As a medical student, do you ever wonder what it’s like to specialize in ophthalmology? Meet Barbara J. Arnold, MD, an ophthalmology specialist and a featured physician in the AMA’s “Shadow Me” Specialty Series, which offers advice directly from physicians about life in their specialties. Check out her insights to help determine whether a career in ophthalmology might be a good fit for you.
The AMA’s Specialty Guide simplifies medical students’ specialty selection process by highlighting major specialties, detailing training information and providing access to related association information. It is produced by FREIDA™, the AMA Residency & Fellowship Database®.
Learn more with the AMA about the medical specialty of ophthalmology.
“Shadowing” Dr. Arnold
Practice setting: Solo practice.
Employment type: Self-employed in Sacramento, California.
Years in practice: 49.
A typical day and week in my practice: Four days a week, I see patients in the office between 8 a.m. and 4:30 p.m. One day a week is reserved for outpatient surgery at a hospital-owned surgery center seven miles from the office.
When procedures are finished, the remainder of the day is mine to wander through garden centers looking for plants, shop for groceries or run errands during daylight hours. When my children were young, finishing the day early was part of the plan so I could take them to soccer practice, piano lessons or scouts, or go on school field trips.
Being self-employed gave me flexibility and control over my schedule so I could prioritize parenting opportunities. Now that I am a grandmother, I have the same priorities and still make room for school field trips and dance lessons.
Weekends are remarkably free since most of the ophthalmologists in our greater Sacramento area have joined together to provide weekend call coverage according to a rotation planned a year in advance.
The most challenging and rewarding aspects of ophthalmology: Getting patients to better control their diabetes is one of the biggest challenges in ophthalmology.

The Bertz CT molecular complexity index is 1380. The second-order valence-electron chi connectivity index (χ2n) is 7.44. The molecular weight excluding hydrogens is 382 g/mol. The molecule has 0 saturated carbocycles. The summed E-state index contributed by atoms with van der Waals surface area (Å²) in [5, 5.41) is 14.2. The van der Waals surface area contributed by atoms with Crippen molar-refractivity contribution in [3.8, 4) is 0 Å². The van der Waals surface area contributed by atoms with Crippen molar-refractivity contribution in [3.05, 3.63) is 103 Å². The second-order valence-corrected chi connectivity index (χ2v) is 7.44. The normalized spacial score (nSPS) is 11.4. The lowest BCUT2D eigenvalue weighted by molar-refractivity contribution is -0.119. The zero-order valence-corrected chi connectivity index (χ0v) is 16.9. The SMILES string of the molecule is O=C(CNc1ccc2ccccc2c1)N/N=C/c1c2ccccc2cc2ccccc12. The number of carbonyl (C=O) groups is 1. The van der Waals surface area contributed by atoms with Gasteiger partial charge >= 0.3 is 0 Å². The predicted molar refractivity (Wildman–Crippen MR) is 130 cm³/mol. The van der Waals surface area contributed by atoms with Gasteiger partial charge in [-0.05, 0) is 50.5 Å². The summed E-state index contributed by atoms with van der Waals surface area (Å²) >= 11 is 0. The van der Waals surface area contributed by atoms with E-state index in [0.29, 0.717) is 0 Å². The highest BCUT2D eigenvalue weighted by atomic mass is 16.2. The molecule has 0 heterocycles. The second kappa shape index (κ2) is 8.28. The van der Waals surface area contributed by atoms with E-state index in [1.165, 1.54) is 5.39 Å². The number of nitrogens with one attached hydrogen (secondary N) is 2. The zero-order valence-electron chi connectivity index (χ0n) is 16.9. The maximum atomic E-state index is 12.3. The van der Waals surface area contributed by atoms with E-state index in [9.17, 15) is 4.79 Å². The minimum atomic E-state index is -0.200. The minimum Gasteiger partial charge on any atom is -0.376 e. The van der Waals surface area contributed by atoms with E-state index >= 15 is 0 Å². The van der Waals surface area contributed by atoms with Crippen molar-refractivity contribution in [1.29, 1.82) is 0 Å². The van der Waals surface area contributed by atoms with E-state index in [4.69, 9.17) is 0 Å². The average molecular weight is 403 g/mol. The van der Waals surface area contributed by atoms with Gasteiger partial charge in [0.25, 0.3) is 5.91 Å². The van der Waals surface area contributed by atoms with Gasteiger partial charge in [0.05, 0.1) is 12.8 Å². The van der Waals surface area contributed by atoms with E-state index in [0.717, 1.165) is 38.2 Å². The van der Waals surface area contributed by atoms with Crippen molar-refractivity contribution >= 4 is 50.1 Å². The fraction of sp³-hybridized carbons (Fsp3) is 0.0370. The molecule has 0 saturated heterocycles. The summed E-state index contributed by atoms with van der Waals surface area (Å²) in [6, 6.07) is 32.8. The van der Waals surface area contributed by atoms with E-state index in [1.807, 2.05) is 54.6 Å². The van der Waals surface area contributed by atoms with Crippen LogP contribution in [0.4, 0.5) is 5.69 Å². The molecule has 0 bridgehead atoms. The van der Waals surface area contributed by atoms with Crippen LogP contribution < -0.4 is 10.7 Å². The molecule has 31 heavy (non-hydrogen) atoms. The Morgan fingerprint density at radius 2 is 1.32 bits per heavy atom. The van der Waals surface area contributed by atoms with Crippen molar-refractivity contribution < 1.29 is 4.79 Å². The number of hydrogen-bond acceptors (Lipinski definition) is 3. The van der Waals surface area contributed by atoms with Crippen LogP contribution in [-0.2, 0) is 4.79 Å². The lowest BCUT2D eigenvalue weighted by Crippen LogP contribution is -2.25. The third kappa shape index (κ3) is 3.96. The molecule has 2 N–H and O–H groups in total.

Patients may not come for care until they experience loss of vision from retinal bleeding or cataract formation, and there is a sense of urgency to get their diabetes under control to avoid the other systemic complications of diabetes.
Conversations may range from reducing hypertension to avoiding renal or peripheral vascular complications. They present for an eye exam, but we are only treating the tip of the iceberg as part of the effort to turn their health around. People are afraid of losing sight, so adequate exercise and good food choices are often reinforced in office visits.
Also, the challenge of prior authorization for eye-exam visits can result in delays for care. Patients may be on a new health plan but haven’t yet been assigned a primary care physician, and often that primary care may be a nurse or a physician assistant who doesn’t have a sense of urgency for referring sight-threatening complaints. Managed care for Medicaid patients sometimes looks more like rationed care, as individual visits have to be pre-authorized, and the chart notes have to be forwarded before the next visit gets authorized.
The most rewarding aspect is the joy of improving a patient’s vision and helping them function independently again or see well enough to return to work or take care of their home.
Some patients have gone months without being able to recognize family members. They have to overcome the fear of having a procedure and then becoming functional again.
Some people arrive by wheelchair because they can’t see where they are going, and after surgery they can make their way around on their own. Patients’ expressions of gratitude keep our spirits high.
How life in ophthalmology has been affected by the global pandemic: My office never closed during the pandemic. We followed directives from the American College of Surgeons to not do elective surgery for six weeks early on, and some patients were nearly hysterical that they couldn’t be considered urgent.
When they couldn’t see to walk around or to work, we moved them to the top of the list for surgeries in May. There was a backlog because not all surgery centers opened up—the place where I do most of my surgeries didn’t reopen until mid-August because of a staff shortage. I was lucky that a competing surgery center was willing to take some of these patients, but the type of insurance was definitely a factor. Private surgery center facilities were not willing to take payments below their cost.
It has taken a year to get our backlog scheduled, but people are getting over the fear of leaving home and are eager to be seen.
The long-term impact the pandemic will have on ophthalmology: The long-term impact will be the careful scheduling of patients, such that we have safe distancing and efficient turnaround times that reduce wait times yet leave space in the daily schedule for people with urgent needs. Our office is prepared to see those who need care.